Johns Hopkins Bloomberg School of Public Health researchers say they have developed a method that could make a nasal spray flu vaccine effective for those under two and over 49 – two groups for which the vaccine is not approved.
By studying the weakened flu virus that is the basis for the nasal spray vaccine in cells from human nasal and sinus cavities, the researchers say they have determined that the virus can be weakened (for young children) or strengthened (in older people) enough to create an appropriate immune response in people of all ages.
A report on the findings is published online in the journal Vaccine.
“We think we can use our molecular, rational design approaches to make a better flu vaccine for people who really need it,” says study leader Dr. Andrew Pekosz, associate professor in the Department of Molecular Microbiology and Immunology at Johns Hopkins. “We can do it in a sophisticated and accurate way, not in a blind manner, which is how these vaccines are usually developed.”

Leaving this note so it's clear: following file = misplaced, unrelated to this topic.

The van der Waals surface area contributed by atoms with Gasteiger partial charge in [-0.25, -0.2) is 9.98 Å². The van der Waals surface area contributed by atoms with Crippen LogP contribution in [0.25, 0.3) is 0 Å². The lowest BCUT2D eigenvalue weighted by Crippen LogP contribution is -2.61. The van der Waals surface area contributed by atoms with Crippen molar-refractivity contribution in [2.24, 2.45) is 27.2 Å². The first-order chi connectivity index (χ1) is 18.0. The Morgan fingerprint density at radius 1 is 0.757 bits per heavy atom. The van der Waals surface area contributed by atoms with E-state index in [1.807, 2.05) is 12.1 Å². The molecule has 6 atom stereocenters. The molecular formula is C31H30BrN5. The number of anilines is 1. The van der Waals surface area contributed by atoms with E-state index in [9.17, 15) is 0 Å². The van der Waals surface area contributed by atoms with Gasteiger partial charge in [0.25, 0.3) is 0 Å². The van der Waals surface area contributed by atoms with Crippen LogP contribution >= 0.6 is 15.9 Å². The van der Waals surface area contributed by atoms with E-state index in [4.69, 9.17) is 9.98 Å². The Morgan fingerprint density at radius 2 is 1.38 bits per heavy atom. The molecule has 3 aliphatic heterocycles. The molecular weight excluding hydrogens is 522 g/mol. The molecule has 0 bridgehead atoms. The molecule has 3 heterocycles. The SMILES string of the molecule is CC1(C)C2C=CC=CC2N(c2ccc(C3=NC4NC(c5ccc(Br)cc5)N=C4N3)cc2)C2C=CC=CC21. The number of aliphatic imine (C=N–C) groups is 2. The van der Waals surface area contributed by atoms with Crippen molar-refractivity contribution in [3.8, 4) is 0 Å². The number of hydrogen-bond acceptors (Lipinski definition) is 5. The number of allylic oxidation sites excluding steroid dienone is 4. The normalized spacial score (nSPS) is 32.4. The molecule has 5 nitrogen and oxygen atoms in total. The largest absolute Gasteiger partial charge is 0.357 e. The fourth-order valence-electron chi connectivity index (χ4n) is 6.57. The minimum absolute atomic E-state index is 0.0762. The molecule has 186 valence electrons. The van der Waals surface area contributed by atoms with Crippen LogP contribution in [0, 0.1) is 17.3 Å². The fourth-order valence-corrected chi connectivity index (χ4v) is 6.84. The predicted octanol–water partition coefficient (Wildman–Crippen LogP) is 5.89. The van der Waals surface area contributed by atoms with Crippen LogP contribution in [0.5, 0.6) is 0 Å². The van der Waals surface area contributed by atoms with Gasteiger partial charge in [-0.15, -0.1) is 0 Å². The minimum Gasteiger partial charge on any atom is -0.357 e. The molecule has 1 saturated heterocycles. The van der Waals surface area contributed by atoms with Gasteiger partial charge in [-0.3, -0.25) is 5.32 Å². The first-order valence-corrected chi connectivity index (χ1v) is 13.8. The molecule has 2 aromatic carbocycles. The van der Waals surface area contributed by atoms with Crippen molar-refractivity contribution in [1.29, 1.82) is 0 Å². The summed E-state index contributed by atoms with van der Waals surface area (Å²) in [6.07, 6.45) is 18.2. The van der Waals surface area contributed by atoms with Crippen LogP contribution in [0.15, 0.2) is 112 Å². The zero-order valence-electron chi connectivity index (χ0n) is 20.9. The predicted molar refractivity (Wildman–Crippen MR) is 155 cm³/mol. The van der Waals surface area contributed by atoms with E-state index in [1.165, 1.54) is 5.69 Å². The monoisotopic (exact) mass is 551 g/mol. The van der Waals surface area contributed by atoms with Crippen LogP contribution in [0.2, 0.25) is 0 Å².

Dr. Pekosz says he is particularly excited about being able to produce a better vaccine for older people since flu vaccines are less effective in people as they age and because those over the age of 60 are more likely to get the flu and more likely to suffer serious complications. One reason vaccines using weakened flu virus are not used in the elderly is that they have been exposed to many strains of flu virus over the years and have more antibodies in the nasal tract, which can inhibit the weakened flu virus from infecting and stimulating the immune response necessary to protect against the virus.